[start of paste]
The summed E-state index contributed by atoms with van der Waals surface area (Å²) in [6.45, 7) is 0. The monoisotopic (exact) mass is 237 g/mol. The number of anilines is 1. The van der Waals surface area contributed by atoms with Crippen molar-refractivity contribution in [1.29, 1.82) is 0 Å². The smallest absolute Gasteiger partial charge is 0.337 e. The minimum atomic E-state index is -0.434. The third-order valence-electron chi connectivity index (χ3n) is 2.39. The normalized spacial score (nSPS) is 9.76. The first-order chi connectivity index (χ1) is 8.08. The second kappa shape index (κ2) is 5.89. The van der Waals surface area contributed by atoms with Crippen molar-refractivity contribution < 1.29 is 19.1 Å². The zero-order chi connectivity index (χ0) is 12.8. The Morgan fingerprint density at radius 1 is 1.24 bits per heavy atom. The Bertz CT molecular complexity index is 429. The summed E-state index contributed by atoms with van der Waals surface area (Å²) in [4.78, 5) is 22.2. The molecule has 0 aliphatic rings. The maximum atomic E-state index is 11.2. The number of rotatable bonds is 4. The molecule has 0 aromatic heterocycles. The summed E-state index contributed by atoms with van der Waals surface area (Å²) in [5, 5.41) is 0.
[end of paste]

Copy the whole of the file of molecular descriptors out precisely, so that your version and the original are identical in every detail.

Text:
The summed E-state index contributed by atoms with van der Waals surface area (Å²) in [6.45, 7) is 0. The monoisotopic (exact) mass is 237 g/mol. The number of anilines is 1. The van der Waals surface area contributed by atoms with Crippen molar-refractivity contribution in [1.29, 1.82) is 0 Å². The smallest absolute Gasteiger partial charge is 0.337 e. The minimum atomic E-state index is -0.434. The third-order valence-electron chi connectivity index (χ3n) is 2.39. The normalized spacial score (nSPS) is 9.76. The first-order chi connectivity index (χ1) is 8.08. The second kappa shape index (κ2) is 5.89. The van der Waals surface area contributed by atoms with Crippen molar-refractivity contribution < 1.29 is 19.1 Å². The zero-order chi connectivity index (χ0) is 12.8. The Morgan fingerprint density at radius 1 is 1.24 bits per heavy atom. The Bertz CT molecular complexity index is 429. The summed E-state index contributed by atoms with van der Waals surface area (Å²) in [4.78, 5) is 22.2. The molecule has 0 aliphatic rings. The maximum atomic E-state index is 11.2. The number of rotatable bonds is 4. The molecule has 0 aromatic heterocycles. The summed E-state index contributed by atoms with van der Waals surface area (Å²) in [5, 5.41) is 0.